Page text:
From the Director


Kim Meredith

Dear Friends,
 
Welcome to the first newsletter devoted to the Project on Philanthropy, Policy, and Technology (PPT): Recoding Good for the 21st Century. The PPT project is one of three signature research initiatives that the Stanford Center on Philanthropy and Civil Society supports. Still a work in progress, PPT has the potential to engage audiences both within and beyond the academy, thanks to the innovative approach of leaders Rob Reich and Lucy Bernholz. The questions that they are exploring should engage all of us as we think through what the new policy framework for social good should look like in the 21st century.

This Thursday, PPT lead investigator, and PACS visiting scholar, Lucy Bernholz will take part in a not-to-be-missed discussion with Beth Kanter and KD Paine, authors of the new book “Measuring the Networked Nonprofit: Using Data to Change the World.” Doors open at 5:00pm and the program is slated to run from 5:30pm to 7:00pm at Stanford Humanities Center, Levinthal Hall. RSVP here. If you can’t be there, please participate in the discussion on Twitter using hastag #pacs.

Enjoy the inaugural PPT newsletter!

Kim

Kim Meredith
Executive Director

Center on Philanthropy and Civil Society
Stanford Social Innovation Review



 

The PPT project investigates five key questions about the emerging social economy:

  • What does the Citizens United decision mean for nonprofits, philanthropy, and the public good?

  • How is digital technology changing our conception of public accountability and public goods?

  • How will big data, the sharing economy, and open government influence philanthropy? How can philanthropy influence and shape the evolution of big data, the sharing economy, and open government?

  • How can we better align our regulatory frames for public good with the technological innovations being made in bioscience, data processing, and other rapidly advancing fields?

  • What is the 21st century policy frame we need to encourage the private and public resources to help address our global challenges? How can we develop 21st century rules to guide our 21st century tools?

 
The answers to these questions will inform policy to create a new infrastructure for the nonprofit sector and the new social economy. Such a system matters to all of us: nonprofits, donors, social investors, social entrepreneurs, activists, and citizens. It should reflect what we want from government, markets, and individuals in solving our shared social challenges.

The ReCoding Good Charrettes are one part of the Philanthropy, Policy, and Technology Project. Each charrette is a discussion about one of the key elements of the new social economy and its policy implications. Scrolling down, you will find an overview of each of the charrettes that have been conducted during the academic year 2011/2012, as well as supplementary information and updates related to the questions that have emerged during this process. Read more about ReCoding Good in the Stanford Social Innovation Review (SSIR): The Project by Lucy Bernholz and Rob Reich.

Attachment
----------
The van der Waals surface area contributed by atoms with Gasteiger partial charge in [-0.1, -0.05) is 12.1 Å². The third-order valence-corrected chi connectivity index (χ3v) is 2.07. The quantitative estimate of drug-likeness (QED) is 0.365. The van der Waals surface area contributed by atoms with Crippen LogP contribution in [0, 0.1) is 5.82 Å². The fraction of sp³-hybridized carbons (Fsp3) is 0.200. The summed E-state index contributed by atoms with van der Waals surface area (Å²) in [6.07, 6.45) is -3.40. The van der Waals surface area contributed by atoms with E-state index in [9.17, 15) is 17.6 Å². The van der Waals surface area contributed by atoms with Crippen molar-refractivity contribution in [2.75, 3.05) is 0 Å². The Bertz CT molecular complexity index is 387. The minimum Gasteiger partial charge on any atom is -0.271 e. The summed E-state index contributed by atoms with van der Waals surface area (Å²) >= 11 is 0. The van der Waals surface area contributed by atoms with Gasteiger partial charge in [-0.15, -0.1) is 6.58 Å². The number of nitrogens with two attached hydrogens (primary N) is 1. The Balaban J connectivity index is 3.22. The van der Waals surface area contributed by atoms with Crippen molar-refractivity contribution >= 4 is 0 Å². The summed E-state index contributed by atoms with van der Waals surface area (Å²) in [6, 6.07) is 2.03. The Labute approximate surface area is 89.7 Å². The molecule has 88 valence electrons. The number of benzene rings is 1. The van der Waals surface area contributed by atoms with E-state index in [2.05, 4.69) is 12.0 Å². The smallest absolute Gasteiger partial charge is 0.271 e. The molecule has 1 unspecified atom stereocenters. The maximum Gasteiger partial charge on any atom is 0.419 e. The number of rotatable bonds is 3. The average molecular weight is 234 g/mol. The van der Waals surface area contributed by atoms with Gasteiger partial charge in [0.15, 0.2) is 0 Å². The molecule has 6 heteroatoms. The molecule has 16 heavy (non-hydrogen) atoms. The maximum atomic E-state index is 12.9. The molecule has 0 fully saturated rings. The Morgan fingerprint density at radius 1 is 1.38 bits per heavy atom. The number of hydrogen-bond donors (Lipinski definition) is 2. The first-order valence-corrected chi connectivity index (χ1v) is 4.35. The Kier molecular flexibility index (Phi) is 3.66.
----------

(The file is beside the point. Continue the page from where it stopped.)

Last month, Rob and Lucy presented some of this work to a sold out crowd of 340 nonprofit leaders at the Stanford Social Innovation Review Nonprofit Management Institute. Click here to read Beth Kanter's blog post about their talk and work, and view the slides they presented.

 



 

ReCoding Good: Part 1:The Project. By Lucy Bernholz and Rob Reich.

 
The ReCoding Good Charrettes are one part of the Philanthropy, Policy and Technology Project. Each charrette is a discussion about one of the key elements of the new social economy and its policy implications.

In this newsletter we provide an overview of the charrettes that have been conducted during the academic year 2011/2012, as well as supplementary information and updates surrounding the questions that have emerged during this year.


Charrette I:  The Sharing Economy

The first ReCoding Good Charrette was held on January 24, 2012 and focused on intersections between the sharing economy, nonprofits and philanthropy. This charrette aimed to develop a set of big ideas about how sharing practices, platforms and companies are directing private resources to public good and what that might look like over the next decade. Participants also considered the practical policy implications that the growth of sharing companies creates for nonprofits, donors, activists, and social investors. Where are these two parts of the social economy — sharing and giving — in alignment, where might they be in conflict, and what are the policy implications and opportunities?
 

ReCoding Good: Part 2: The Sharing Economy. By Lucy Bernholz and Rob Reich.

 
Resources


Recent Updates

 

Charrette II:  Citizens United, Political Giving, and Nonprofit Personhood